Since I started this blog I’ve had 42 follows and a handful of comment-exchanges with others. I have made a teeny tiny wave in the world and I have interacted with people just like me, something my “real life” never gives me the opportunity to do. It might not seem like much, but to me sitting in my home, trying to make sense of the hand life has dealt me, it means the world.

Someone drew me on the Internet

Why I Hate: Tuesdays

Forget Monday. As far as I’m concerned Tuesday is by far the worst day of the week.

You know what you’re getting with Monday – everybody has experienced dying inside a little bit when setting the alarm on a Sunday night, knowing in 8 hours you have to pretend to be a functioning member of society again – for 5 whole days.

Wednesday is a great day – hump day as many call it. If that’s not an excuse to hit the pub/cinema/shops then I don’t know what is. It’s also usually a good night for the telly.

Thursday, well that’s the day before Friday. Shops are open late. Some lucky people get paid. New movies are released. And it’s become the new Friday in terms of after work drinkies.

Friday needs no introduction. A quick 8 hour stint at your desk and then you’re free as a bird. Afterwork party? Spur of the moment hiking trip? Hop on the train to Paris? The possibilities are endless and the hope carries you through to 5pm. You might even start by having lunch out, given that its a Friday and all. Maybe even a cheeky dessert.

Saturday & Sunday are mainly determined by your marital and family status. Single – hungover and “never drinking again”. Cohabiting – getting lost in IKEA before throwing a wine and cheese gathering for your couple friends. Parents – panic buying a slutty doll or ‘roided action man for little Britney or Jerimiah’s birthday party and cooking your freezer meal stash for the week. At 11pm all threads of society come back together again for the collective groan of agony when someone remembers they forgot to wash their work trousers, or that tomorrow is that board meeting they forgot to prepare for.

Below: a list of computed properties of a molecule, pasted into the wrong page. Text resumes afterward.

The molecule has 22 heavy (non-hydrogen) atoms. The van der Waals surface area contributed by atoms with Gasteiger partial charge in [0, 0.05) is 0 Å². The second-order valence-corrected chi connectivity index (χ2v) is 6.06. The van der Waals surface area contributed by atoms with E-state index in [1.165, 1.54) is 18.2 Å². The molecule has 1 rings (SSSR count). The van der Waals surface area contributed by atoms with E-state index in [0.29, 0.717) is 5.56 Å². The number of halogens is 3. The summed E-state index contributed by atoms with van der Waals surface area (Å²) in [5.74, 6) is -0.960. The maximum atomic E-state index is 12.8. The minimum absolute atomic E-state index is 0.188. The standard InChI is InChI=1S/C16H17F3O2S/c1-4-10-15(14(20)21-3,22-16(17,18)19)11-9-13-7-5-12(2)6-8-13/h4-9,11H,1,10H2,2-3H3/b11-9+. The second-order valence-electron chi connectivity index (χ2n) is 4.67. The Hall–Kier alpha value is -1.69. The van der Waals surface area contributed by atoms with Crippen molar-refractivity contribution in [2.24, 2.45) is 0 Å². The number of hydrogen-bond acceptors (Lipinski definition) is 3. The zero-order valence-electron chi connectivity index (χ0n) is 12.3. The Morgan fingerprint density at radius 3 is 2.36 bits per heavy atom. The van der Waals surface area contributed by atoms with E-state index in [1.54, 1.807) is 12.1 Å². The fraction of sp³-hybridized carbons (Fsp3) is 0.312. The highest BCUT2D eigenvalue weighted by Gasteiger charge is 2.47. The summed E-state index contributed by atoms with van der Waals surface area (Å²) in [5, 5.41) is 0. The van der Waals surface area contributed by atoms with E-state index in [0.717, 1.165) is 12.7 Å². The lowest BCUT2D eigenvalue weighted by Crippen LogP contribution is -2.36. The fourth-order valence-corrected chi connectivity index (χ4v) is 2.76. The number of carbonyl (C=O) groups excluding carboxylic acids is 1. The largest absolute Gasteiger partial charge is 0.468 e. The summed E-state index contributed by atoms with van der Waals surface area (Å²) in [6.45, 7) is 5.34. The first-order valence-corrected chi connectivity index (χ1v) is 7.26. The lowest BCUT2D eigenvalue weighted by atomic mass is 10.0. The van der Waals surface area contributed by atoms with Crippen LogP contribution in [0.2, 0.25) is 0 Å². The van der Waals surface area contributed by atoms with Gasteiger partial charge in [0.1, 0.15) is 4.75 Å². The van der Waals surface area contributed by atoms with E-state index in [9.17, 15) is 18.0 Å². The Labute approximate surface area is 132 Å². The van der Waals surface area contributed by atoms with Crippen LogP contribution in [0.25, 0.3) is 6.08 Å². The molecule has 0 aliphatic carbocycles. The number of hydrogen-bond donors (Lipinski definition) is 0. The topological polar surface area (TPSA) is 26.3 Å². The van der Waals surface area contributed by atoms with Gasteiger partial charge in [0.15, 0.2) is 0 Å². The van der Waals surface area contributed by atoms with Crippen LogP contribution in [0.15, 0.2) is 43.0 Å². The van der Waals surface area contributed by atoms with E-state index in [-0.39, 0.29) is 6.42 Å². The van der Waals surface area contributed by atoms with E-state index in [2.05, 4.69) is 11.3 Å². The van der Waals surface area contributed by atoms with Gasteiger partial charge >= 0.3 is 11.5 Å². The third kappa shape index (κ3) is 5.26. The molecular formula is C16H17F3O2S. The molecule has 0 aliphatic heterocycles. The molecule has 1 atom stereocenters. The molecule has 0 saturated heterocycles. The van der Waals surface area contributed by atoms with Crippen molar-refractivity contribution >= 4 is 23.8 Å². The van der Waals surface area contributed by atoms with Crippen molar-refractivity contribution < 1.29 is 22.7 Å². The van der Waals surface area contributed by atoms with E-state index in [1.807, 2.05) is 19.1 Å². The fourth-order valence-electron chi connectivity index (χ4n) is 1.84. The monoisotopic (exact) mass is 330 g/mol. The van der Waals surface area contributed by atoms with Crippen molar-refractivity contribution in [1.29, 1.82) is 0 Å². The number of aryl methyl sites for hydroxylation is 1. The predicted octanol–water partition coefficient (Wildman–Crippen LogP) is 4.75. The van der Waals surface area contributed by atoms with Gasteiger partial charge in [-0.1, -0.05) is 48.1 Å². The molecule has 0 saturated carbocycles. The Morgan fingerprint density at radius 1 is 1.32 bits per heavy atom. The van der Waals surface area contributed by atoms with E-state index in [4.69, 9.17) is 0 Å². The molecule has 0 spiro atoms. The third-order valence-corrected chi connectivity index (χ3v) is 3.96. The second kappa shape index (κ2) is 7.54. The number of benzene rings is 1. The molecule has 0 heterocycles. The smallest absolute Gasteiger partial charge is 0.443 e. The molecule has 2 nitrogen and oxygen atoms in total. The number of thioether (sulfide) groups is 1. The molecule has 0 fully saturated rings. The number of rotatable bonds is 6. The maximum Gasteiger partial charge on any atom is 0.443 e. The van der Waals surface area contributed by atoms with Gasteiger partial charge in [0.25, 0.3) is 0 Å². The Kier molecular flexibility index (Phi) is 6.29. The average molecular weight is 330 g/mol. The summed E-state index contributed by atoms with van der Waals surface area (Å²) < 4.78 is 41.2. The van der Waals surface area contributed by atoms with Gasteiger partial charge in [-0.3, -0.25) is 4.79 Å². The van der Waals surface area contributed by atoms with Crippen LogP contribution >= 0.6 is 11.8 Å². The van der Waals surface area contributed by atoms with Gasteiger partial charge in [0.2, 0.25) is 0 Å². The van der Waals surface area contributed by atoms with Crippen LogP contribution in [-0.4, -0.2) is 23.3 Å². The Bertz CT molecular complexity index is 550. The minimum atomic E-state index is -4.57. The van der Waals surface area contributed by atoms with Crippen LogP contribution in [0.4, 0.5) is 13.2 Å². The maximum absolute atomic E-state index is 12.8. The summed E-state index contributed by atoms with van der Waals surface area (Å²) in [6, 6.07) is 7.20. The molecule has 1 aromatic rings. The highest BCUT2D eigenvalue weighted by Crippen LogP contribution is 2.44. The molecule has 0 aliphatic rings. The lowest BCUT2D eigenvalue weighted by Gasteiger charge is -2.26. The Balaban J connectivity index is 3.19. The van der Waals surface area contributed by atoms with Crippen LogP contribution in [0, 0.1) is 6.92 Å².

Ah, so nice and predictable. These obliging days have a predetermined purpose based on their place in the week. You are anchored in them, anchored in the global activity of passing another day with your fellow humans.

But not on a Tuesday. Oh no. Tuesday you wake up and all you have to do is repeat Monday again. There are no days off on the horizon, not even a glimmer of Friday peeking through a crack of the curtains of Thursday. Your past is Monday and nobody wants to think about that again. Sometimes we try to deceive ourselves by taking a class or joining a team – we try to force meaning and purpose onto Tuesday. Then we can say things like “oh Tuesday, that’s Tag Rugby day”. Whatever you need to get through to the safety of Wednesday I suppose!

I sometimes feel as if my life is a never ending Tuesday. I can’t remember the good times, they are too far gone to be easily called to mind. The past I can remember is a hazy blur of awfulness. And I’m so far from a reprieve it seems as though the light will never come.

Why I Hate: Tuesdays